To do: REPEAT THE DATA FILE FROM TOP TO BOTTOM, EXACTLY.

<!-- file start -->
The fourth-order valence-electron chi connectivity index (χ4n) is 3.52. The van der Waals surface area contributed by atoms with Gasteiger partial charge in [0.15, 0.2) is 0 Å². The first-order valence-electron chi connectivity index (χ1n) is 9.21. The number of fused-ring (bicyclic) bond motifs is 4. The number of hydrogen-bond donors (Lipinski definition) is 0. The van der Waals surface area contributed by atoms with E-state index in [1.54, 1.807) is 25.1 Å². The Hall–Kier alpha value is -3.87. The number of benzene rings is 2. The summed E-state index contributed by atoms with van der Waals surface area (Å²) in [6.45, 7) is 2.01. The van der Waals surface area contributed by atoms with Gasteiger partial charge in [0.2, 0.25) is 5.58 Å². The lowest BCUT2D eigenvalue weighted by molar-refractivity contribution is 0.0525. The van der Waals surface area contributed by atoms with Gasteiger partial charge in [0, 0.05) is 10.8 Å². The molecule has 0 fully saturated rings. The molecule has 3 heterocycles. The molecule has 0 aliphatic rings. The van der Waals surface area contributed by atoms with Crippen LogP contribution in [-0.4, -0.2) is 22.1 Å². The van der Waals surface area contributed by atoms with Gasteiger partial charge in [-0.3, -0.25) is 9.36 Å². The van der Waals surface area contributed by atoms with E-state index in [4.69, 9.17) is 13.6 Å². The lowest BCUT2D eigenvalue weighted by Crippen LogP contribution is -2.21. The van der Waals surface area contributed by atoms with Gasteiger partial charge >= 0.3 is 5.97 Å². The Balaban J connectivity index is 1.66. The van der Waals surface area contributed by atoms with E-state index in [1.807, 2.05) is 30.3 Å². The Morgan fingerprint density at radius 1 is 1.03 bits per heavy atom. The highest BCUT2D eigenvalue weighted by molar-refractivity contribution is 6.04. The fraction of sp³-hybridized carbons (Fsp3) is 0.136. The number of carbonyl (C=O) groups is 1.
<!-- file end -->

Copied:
The fourth-order valence-electron chi connectivity index (χ4n) is 3.52. The van der Waals surface area contributed by atoms with Gasteiger partial charge in [0.15, 0.2) is 0 Å². The first-order valence-electron chi connectivity index (χ1n) is 9.21. The number of fused-ring (bicyclic) bond motifs is 4. The number of hydrogen-bond donors (Lipinski definition) is 0. The van der Waals surface area contributed by atoms with E-state index in [1.54, 1.807) is 25.1 Å². The Hall–Kier alpha value is -3.87. The number of benzene rings is 2. The summed E-state index contributed by atoms with van der Waals surface area (Å²) in [6.45, 7) is 2.01. The van der Waals surface area contributed by atoms with Gasteiger partial charge in [0.2, 0.25) is 5.58 Å². The lowest BCUT2D eigenvalue weighted by molar-refractivity contribution is 0.0525. The van der Waals surface area contributed by atoms with Gasteiger partial charge in [0, 0.05) is 10.8 Å². The molecule has 0 fully saturated rings. The molecule has 3 heterocycles. The molecule has 0 aliphatic rings. The van der Waals surface area contributed by atoms with Crippen LogP contribution in [-0.4, -0.2) is 22.1 Å². The van der Waals surface area contributed by atoms with Gasteiger partial charge in [-0.3, -0.25) is 9.36 Å². The van der Waals surface area contributed by atoms with E-state index in [4.69, 9.17) is 13.6 Å². The lowest BCUT2D eigenvalue weighted by Crippen LogP contribution is -2.21. The van der Waals surface area contributed by atoms with Gasteiger partial charge >= 0.3 is 5.97 Å². The Balaban J connectivity index is 1.66. The van der Waals surface area contributed by atoms with E-state index in [1.807, 2.05) is 30.3 Å². The Morgan fingerprint density at radius 1 is 1.03 bits per heavy atom. The highest BCUT2D eigenvalue weighted by molar-refractivity contribution is 6.04. The fraction of sp³-hybridized carbons (Fsp3) is 0.136. The number of carbonyl (C=O) groups is 1.